The Shamanic Bear Who Was Troubled By Owls

sheila north

There once was an old bear who was a shaman for the creatures in the Cantley area of Doncaster. Though he was a powerful shaman – some said, the most powerful in all of the borough – one winter, he was plagued by owls.

Owls in his medicine bag. Owls on his prayer mat. Owls in his wardrobe. Owls in his hat.

That Solstice, he visited his great friend Rabbit, who lived in nearby Bessacarr. Rabbit was also a powerful shaman. Some said she was even more skilled than Bear. Certainly, even Bear agreed that she had a much better hedge and nest side manner than him, and she was frequently consulted by many of the animals in her area. However, some Bessacarr creatures were too posh to be seen consorting with a shaman. Consequently, Rabbit met them in the less swanky cafés and pubs in central Doncaster. Rabbit’s clients…

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BOOK REVIEW: MERLIN

contemplativeinquiry

Elen Sentier’s Merlin Once & Future Wizard is a marvel, highly recommended. The author effortlessly charms us into a fresh and extended understanding of Merlin, introducing us to a “huge, ancient, wise and powerful” being –  teacher, trickster and friend. For me, her introductory Who Is Merlin? chapter offers the best description of the essential Merlin I have ever read.

“Merlin is a liminal being. Liminal means a threshold, a place between past and future, between here and there, between one world and another … and he is always standing at that threshold. He is that place. And that ever-changing constant threshold is now, the here-and-now, and it’s constantly in motion like the sea”. Merlin teaches us, if we are willing, to “be continuously and consciously aware that you stand in the middle of change all the time, whatever is going on”. This is a lifelong learning. It cannot…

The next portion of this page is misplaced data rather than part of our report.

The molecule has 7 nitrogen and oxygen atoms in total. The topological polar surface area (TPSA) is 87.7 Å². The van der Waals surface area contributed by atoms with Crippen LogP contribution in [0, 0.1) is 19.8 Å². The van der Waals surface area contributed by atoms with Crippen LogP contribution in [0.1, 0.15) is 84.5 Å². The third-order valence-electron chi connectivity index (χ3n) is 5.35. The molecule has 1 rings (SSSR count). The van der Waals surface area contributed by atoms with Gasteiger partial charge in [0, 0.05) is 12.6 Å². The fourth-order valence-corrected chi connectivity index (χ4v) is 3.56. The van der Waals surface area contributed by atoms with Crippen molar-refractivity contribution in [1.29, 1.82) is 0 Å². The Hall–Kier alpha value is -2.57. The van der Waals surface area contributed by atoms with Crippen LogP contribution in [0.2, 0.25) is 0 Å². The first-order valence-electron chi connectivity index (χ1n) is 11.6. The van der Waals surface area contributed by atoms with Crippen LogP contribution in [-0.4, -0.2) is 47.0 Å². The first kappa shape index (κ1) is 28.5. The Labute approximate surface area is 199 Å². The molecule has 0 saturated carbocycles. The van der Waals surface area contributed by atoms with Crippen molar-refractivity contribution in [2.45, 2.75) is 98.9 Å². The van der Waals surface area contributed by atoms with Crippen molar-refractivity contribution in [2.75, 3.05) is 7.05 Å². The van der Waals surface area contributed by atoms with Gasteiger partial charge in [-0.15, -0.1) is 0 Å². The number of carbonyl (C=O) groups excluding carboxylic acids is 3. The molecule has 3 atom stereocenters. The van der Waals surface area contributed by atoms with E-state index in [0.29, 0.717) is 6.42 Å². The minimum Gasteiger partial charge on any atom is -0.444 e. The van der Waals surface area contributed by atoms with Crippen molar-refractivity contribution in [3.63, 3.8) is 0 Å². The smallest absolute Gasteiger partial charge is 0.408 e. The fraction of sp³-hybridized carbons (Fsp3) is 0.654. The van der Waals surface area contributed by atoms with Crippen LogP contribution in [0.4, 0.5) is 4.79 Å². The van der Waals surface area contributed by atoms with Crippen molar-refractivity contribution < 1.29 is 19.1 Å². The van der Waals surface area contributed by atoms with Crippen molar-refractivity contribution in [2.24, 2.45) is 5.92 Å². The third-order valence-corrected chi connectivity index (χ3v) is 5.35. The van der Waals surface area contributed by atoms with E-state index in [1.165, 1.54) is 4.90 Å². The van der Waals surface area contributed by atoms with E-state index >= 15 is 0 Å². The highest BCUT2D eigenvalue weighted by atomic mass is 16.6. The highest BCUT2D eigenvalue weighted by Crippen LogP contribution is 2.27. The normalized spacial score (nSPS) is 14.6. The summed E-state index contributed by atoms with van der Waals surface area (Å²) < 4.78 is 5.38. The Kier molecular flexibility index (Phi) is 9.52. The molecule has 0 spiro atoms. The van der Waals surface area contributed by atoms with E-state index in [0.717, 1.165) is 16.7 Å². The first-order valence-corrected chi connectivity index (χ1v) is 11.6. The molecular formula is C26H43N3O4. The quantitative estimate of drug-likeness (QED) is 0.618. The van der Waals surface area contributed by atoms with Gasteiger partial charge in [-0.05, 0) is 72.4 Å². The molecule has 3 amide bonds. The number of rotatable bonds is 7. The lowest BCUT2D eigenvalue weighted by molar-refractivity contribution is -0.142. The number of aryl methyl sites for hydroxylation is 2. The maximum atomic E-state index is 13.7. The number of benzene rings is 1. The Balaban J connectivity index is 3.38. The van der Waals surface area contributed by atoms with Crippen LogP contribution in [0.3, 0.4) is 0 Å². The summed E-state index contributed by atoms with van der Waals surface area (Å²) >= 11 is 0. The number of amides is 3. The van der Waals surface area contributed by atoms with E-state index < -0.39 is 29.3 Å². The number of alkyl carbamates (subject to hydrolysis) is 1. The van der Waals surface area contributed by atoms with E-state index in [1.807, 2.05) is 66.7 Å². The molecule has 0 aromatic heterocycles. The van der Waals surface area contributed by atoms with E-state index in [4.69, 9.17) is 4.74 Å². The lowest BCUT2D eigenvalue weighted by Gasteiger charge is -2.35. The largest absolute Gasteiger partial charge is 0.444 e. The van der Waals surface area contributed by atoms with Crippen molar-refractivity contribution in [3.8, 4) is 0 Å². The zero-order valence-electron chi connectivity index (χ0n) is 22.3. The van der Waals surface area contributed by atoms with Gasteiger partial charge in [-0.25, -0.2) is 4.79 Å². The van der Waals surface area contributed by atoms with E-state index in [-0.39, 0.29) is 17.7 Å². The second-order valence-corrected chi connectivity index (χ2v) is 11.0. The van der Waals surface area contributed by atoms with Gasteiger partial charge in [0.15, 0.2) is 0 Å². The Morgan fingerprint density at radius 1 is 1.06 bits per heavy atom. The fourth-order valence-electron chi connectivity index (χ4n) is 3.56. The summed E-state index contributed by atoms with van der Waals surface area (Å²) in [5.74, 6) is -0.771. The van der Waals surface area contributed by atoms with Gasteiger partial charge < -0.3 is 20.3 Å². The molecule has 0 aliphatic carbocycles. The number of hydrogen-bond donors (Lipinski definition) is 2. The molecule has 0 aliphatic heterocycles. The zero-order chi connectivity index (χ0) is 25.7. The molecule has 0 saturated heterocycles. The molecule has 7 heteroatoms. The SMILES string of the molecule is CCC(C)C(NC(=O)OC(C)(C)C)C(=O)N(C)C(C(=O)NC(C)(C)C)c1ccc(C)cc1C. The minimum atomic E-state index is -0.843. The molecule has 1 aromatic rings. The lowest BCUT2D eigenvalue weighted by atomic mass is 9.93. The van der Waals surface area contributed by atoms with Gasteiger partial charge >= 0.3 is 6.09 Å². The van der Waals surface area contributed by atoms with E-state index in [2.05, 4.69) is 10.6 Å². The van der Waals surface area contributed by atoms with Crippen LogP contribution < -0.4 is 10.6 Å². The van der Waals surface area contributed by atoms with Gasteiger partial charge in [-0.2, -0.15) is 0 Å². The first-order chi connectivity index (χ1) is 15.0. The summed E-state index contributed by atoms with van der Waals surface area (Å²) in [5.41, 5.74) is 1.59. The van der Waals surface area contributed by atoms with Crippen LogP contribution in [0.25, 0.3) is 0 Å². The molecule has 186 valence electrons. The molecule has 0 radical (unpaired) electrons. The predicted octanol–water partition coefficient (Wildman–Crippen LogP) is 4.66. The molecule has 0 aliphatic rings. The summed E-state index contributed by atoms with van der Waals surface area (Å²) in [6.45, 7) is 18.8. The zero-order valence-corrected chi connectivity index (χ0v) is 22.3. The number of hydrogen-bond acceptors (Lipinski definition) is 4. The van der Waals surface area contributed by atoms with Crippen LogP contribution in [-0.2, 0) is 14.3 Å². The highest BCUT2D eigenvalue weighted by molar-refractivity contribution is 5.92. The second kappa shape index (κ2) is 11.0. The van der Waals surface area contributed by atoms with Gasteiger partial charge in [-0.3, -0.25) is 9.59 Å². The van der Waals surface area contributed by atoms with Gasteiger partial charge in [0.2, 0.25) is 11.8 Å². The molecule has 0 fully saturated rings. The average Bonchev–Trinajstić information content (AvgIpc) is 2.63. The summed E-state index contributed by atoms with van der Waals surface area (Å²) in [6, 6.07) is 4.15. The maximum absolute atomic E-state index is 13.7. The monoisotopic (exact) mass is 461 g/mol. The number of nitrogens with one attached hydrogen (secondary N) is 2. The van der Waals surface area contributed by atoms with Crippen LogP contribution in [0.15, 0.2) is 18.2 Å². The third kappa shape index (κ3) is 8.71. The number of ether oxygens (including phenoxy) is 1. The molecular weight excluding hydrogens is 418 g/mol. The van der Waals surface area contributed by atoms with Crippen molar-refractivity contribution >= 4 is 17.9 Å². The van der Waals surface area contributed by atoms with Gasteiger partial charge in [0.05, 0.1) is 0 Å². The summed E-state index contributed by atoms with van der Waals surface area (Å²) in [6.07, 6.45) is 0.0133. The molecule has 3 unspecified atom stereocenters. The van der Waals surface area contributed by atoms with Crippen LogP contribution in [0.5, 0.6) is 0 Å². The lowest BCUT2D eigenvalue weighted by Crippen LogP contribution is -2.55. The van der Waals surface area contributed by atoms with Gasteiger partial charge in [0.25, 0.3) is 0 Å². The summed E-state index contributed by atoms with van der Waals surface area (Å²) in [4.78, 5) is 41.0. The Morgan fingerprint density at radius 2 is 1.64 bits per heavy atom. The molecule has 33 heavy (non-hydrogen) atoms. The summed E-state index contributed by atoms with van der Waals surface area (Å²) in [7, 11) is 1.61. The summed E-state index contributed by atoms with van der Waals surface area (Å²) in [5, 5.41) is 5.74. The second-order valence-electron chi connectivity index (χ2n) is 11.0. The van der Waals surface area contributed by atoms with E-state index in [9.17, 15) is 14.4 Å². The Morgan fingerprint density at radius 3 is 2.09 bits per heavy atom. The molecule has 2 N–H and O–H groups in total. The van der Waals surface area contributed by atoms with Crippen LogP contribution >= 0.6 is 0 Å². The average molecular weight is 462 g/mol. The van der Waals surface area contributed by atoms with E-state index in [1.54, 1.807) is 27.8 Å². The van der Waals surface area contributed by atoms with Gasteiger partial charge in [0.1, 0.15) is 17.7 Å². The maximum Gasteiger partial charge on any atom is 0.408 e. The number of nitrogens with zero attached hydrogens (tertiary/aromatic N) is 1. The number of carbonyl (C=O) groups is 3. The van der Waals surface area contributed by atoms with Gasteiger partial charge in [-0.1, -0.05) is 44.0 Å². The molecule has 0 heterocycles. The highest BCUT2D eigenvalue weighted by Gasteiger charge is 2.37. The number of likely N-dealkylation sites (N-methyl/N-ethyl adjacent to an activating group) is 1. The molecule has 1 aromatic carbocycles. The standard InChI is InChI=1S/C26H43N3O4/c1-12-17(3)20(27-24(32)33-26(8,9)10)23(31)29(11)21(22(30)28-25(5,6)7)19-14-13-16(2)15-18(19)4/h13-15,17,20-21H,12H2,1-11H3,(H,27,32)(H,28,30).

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Pagan Parenting: Today I Talked to my Daughter About Krampus.

The Ditzy Druid

My child has been a bit of a handful lately, especially in the evenings.  It’s probably a result of too many things packed into a week, fatigue, and the excitement of the holidays.  The last couple evenings have been particularly trying.

In our home, we talk about Santa as a spirit of generosity and giving; Santa does not deliver gifts to our house.  The spirit inspires us to give to each other.  We honor this seasonal spirit during our Twelve Days of Solstice observation with prayers of gratitude and offerings of milk and cookies.  Tonight, after my daughter was being exceptionally bratty about bedtime, I took a deep breath, and calmly explained what many people tell their children.  She’s aware that most of her peers think Santa himself brings gifts.  Today I shared another piece of that story – that parents tell their children Santa will not deliver gifts if…

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